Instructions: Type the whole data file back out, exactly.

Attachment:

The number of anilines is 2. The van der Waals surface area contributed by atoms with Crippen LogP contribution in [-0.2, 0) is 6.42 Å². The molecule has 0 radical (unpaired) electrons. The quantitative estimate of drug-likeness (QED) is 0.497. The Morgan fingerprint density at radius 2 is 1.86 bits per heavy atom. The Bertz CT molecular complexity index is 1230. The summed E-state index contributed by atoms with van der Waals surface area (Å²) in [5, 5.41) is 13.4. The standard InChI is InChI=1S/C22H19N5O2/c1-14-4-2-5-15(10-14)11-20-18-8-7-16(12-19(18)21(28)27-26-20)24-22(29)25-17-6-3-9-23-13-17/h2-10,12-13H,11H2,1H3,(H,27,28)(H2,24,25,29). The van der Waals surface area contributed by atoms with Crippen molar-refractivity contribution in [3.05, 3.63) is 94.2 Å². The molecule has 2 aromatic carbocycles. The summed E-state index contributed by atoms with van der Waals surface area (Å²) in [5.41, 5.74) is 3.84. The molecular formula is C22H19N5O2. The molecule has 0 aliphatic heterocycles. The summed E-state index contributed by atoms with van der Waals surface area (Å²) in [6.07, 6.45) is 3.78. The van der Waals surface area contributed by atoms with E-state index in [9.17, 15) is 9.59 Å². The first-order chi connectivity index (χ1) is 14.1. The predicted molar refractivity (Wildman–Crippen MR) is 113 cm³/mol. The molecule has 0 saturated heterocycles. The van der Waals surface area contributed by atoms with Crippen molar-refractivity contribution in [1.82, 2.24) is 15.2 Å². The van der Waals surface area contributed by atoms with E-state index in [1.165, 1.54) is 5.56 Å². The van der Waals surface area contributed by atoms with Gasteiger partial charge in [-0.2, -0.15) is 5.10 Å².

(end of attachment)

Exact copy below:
The number of anilines is 2. The van der Waals surface area contributed by atoms with Crippen LogP contribution in [-0.2, 0) is 6.42 Å². The molecule has 0 radical (unpaired) electrons. The quantitative estimate of drug-likeness (QED) is 0.497. The Morgan fingerprint density at radius 2 is 1.86 bits per heavy atom. The Bertz CT molecular complexity index is 1230. The summed E-state index contributed by atoms with van der Waals surface area (Å²) in [5, 5.41) is 13.4. The standard InChI is InChI=1S/C22H19N5O2/c1-14-4-2-5-15(10-14)11-20-18-8-7-16(12-19(18)21(28)27-26-20)24-22(29)25-17-6-3-9-23-13-17/h2-10,12-13H,11H2,1H3,(H,27,28)(H2,24,25,29). The van der Waals surface area contributed by atoms with Crippen molar-refractivity contribution in [3.05, 3.63) is 94.2 Å². The molecule has 2 aromatic carbocycles. The summed E-state index contributed by atoms with van der Waals surface area (Å²) in [5.41, 5.74) is 3.84. The molecular formula is C22H19N5O2. The molecule has 0 aliphatic heterocycles. The summed E-state index contributed by atoms with van der Waals surface area (Å²) in [6.07, 6.45) is 3.78. The van der Waals surface area contributed by atoms with E-state index in [9.17, 15) is 9.59 Å². The first-order chi connectivity index (χ1) is 14.1. The predicted molar refractivity (Wildman–Crippen MR) is 113 cm³/mol. The molecule has 0 saturated heterocycles. The van der Waals surface area contributed by atoms with Crippen molar-refractivity contribution in [1.82, 2.24) is 15.2 Å². The van der Waals surface area contributed by atoms with E-state index in [1.165, 1.54) is 5.56 Å². The van der Waals surface area contributed by atoms with Gasteiger partial charge in [-0.2, -0.15) is 5.10 Å².